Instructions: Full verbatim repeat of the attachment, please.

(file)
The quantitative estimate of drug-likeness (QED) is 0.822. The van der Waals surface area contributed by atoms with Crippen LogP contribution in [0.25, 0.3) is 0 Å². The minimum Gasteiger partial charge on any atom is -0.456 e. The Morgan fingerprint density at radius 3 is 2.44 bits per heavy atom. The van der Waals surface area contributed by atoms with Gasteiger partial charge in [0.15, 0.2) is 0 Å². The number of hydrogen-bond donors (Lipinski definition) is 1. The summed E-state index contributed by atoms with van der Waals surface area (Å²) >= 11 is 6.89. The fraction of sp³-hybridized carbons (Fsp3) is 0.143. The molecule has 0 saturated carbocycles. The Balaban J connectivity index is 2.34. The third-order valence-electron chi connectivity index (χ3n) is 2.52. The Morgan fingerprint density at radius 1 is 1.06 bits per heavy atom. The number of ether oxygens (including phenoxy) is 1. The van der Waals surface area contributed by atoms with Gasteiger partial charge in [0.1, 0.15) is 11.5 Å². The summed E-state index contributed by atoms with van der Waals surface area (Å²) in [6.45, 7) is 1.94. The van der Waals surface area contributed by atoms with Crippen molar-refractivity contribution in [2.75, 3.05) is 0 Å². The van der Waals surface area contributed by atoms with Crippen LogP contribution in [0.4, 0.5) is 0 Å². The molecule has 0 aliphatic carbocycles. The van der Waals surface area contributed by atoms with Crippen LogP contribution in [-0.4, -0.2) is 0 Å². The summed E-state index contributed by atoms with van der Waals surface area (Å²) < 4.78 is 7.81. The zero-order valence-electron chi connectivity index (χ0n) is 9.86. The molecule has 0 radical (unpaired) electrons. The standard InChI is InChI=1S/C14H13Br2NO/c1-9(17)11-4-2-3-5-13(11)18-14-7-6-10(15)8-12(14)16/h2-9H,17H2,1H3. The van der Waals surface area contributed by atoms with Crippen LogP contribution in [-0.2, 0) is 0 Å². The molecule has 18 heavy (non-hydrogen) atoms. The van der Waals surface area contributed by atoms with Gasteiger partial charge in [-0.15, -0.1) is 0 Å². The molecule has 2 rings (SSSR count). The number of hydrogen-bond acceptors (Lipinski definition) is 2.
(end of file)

The quantitative estimate of drug-likeness (QED) is 0.822. The van der Waals surface area contributed by atoms with Crippen LogP contribution in [0.25, 0.3) is 0 Å². The minimum Gasteiger partial charge on any atom is -0.456 e. The Morgan fingerprint density at radius 3 is 2.44 bits per heavy atom. The van der Waals surface area contributed by atoms with Gasteiger partial charge in [0.15, 0.2) is 0 Å². The number of hydrogen-bond donors (Lipinski definition) is 1. The summed E-state index contributed by atoms with van der Waals surface area (Å²) >= 11 is 6.89. The fraction of sp³-hybridized carbons (Fsp3) is 0.143. The molecule has 0 saturated carbocycles. The Balaban J connectivity index is 2.34. The third-order valence-electron chi connectivity index (χ3n) is 2.52. The Morgan fingerprint density at radius 1 is 1.06 bits per heavy atom. The number of ether oxygens (including phenoxy) is 1. The van der Waals surface area contributed by atoms with Gasteiger partial charge in [0.1, 0.15) is 11.5 Å². The summed E-state index contributed by atoms with van der Waals surface area (Å²) in [6.45, 7) is 1.94. The van der Waals surface area contributed by atoms with Crippen molar-refractivity contribution in [2.75, 3.05) is 0 Å². The van der Waals surface area contributed by atoms with Crippen LogP contribution in [0.4, 0.5) is 0 Å². The molecule has 0 aliphatic carbocycles. The van der Waals surface area contributed by atoms with Crippen LogP contribution in [-0.4, -0.2) is 0 Å². The summed E-state index contributed by atoms with van der Waals surface area (Å²) < 4.78 is 7.81. The zero-order valence-electron chi connectivity index (χ0n) is 9.86. The molecule has 0 radical (unpaired) electrons. The standard InChI is InChI=1S/C14H13Br2NO/c1-9(17)11-4-2-3-5-13(11)18-14-7-6-10(15)8-12(14)16/h2-9H,17H2,1H3. The van der Waals surface area contributed by atoms with Crippen LogP contribution in [-0.2, 0) is 0 Å². The molecule has 18 heavy (non-hydrogen) atoms. The van der Waals surface area contributed by atoms with Gasteiger partial charge in [-0.15, -0.1) is 0 Å². The molecule has 2 rings (SSSR count). The number of hydrogen-bond acceptors (Lipinski definition) is 2.